By Matthew H. Hammond
The Innes Review, Vol. 62.1 (2011)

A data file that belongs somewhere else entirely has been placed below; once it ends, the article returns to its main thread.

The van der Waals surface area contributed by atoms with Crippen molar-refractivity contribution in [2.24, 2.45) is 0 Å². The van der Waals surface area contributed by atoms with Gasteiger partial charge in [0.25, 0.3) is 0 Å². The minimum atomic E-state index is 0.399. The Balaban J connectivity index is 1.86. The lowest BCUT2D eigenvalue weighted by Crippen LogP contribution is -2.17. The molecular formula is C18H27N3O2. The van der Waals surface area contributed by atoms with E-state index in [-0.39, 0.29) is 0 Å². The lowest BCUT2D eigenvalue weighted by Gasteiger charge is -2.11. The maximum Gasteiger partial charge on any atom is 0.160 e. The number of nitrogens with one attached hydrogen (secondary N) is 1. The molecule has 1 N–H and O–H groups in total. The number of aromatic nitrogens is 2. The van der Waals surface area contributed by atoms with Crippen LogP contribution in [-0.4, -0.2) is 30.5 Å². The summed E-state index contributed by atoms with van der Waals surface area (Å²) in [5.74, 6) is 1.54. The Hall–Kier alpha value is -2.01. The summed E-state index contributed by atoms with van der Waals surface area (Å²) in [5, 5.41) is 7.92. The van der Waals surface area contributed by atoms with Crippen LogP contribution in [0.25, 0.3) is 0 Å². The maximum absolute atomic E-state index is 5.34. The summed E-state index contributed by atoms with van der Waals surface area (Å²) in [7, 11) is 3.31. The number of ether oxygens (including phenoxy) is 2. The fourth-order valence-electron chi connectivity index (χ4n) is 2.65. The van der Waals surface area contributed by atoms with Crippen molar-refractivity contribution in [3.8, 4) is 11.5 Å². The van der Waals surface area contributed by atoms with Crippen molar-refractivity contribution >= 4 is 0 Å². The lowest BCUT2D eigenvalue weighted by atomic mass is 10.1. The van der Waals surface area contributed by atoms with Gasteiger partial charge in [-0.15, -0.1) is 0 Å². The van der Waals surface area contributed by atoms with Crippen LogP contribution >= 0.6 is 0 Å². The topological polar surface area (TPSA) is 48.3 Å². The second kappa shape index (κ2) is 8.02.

Abstract: This article traces the adoption of charters by women in Scotia, the core region of the kingdom of the Scots north of the Firth of Forth, in the twelfth century, and the developments in charter diplomatic employed primarily by monastic beneﬁciaries over the course of the following century. Initially, charters were produced in the name of countesses making donations of churches and lands to religious houses, and monastic scribes developed idiosyncratic methods of ‘strengthening’ these gifts through the conﬁrmation of a husband or male relative. In the thirteenth century, charters in the name of women became more plentiful, especially in the case of widows, and more standard formulas emphasising the ‘lawful power of widowhood’ were employed widely. Charters also increasingly recorded donations and other acts by married women across the social scale, either on their own or jointly with their husbands. Moreover, gifts by men of lands which came to them de jure uxoris included standard diplomatic phraseology recording the consent of the wife. This article examines these trends broadly as well as through several case studies. The appendix lists 160 documents relating to women during this period.